As Kramer wrote: “The vocabulary here -- ‘core,’ ‘root cause,’ ‘underlying’ -- is taken from the standard linkage lexicon, which elevates the Arab-Israeli or Palestinian-Israeli conflict to a preeminent status.” He continued: “It is this conflict, practically alone, that prompts the rise of terrorists, weakens friendly governments, and makes it impossible for the United States to win Arabs and Muslims over to the good cause.”
In his 2008 book, “America: Our Next Chapter,” Hagel wrote that the Israeli-Palestinian conflict “cannot be looked at in isolation. Like a stone dropped into a placid lake, its ripples extend out farther and farther. Egypt, Syria, Jordan, and Lebanon feel the effects most noticeably. Farther still, Afghanistan and Pakistan; anything that impacts their political stability also affects the two emerging economic superpowers, India and China.”
I would love to hear Hagel’s views on this subject today, because his theory of linkage -- and his belief that a Middle East freed from the Israeli-Palestinian dispute would be a “placid lake” -- has been utterly discredited by events. It is, of course, vital to find a solution to the Israeli-Palestinian conflict. And it is true that some Islamist terrorist groups exploit the conflict as a recruiting tool. But these same terrorists are unalterably opposed to a compromise that would allow two states, Israel and Palestine, to live side by side, because they are opposed to the very existence of Israel. They try to subvert the peace process because they fear it will legitimize the existence of a country they hate.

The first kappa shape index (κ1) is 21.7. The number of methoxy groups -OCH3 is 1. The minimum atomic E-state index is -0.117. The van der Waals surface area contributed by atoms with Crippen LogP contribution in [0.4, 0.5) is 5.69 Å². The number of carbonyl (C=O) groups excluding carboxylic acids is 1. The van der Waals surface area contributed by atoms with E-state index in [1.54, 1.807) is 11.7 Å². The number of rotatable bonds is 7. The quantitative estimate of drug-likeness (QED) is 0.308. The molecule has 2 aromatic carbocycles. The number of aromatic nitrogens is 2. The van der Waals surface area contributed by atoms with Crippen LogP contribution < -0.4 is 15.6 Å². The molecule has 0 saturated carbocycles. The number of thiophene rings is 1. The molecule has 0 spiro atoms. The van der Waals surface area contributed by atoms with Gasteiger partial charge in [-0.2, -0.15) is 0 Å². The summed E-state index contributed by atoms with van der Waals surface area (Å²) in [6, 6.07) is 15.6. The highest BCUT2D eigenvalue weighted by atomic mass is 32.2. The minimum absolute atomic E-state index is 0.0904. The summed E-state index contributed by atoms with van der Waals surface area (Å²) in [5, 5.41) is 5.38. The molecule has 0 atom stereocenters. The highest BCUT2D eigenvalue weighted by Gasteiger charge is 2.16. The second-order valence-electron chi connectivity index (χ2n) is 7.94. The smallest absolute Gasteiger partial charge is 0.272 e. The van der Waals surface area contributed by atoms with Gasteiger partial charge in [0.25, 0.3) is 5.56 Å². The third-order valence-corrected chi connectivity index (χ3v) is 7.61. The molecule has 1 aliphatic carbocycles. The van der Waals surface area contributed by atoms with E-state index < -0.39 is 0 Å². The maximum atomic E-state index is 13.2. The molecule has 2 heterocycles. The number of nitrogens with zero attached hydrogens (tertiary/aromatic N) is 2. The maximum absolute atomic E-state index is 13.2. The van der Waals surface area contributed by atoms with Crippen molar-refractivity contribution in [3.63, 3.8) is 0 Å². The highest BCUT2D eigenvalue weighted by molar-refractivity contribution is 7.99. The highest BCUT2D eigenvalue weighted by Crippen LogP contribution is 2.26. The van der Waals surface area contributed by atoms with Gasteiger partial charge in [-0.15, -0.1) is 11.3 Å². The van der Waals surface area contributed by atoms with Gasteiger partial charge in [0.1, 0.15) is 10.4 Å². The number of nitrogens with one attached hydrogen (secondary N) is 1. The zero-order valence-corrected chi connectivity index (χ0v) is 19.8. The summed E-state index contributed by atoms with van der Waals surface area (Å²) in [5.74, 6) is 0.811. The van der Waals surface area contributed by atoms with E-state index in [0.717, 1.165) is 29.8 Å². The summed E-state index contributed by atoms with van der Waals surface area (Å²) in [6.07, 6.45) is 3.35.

Never mind this technical detail. The past two years have proved the theory of linkage to be comprehensively false anyway.
Come with me on a quick tour of the greater Middle East. The Syrian civil war? Unrelated to the Palestinian-Israeli peace process. The slow disintegration of Yemen? Unrelated. Chaos and violence in Libya? Unrelated. Chaos and fundamentalism in Egypt? The creation of a Palestinian state on the West Bank would not have stopped the overthrow of Hosni Mubarak, nor would it have stopped the rise of the Muslim Brotherhood. Terrorism in Algeria? Unrelated. The Iranian nuclear program? How would the creation of a Palestinian state have persuaded the Iranian regime to cease its pursuit of nuclear weapons? Someone please explain. Sunni-Shiite civil war in Iraq? The unrest in Bahrain? Pakistani havens for al-Qaeda affiliates? All unrelated.
Why does this matter? Because our leaders should have a realistic -- as opposed to a “realist” -- understanding of the root causes of Middle East strife. How can they protect us from threats if they don’t understand the causes of these threats? Decades of dictatorship (with the acquiescence, in many cases, of the U.S. government and the realists who guided its foreign policy) brought the Middle East to its current condition, along with misogyny, poor education, corruption, the politicizing of Islam and sectarian hatred.
Hagel wants to lead the U.S. Defense Department. I would like to know if he still believes in linkage. More important, I would like to know if Obama is still captive to this same, flawed concept.
(Jeffrey Goldberg is a Bloomberg View columnist and a national correspondent for the Atlantic. The opinions expressed are his own.)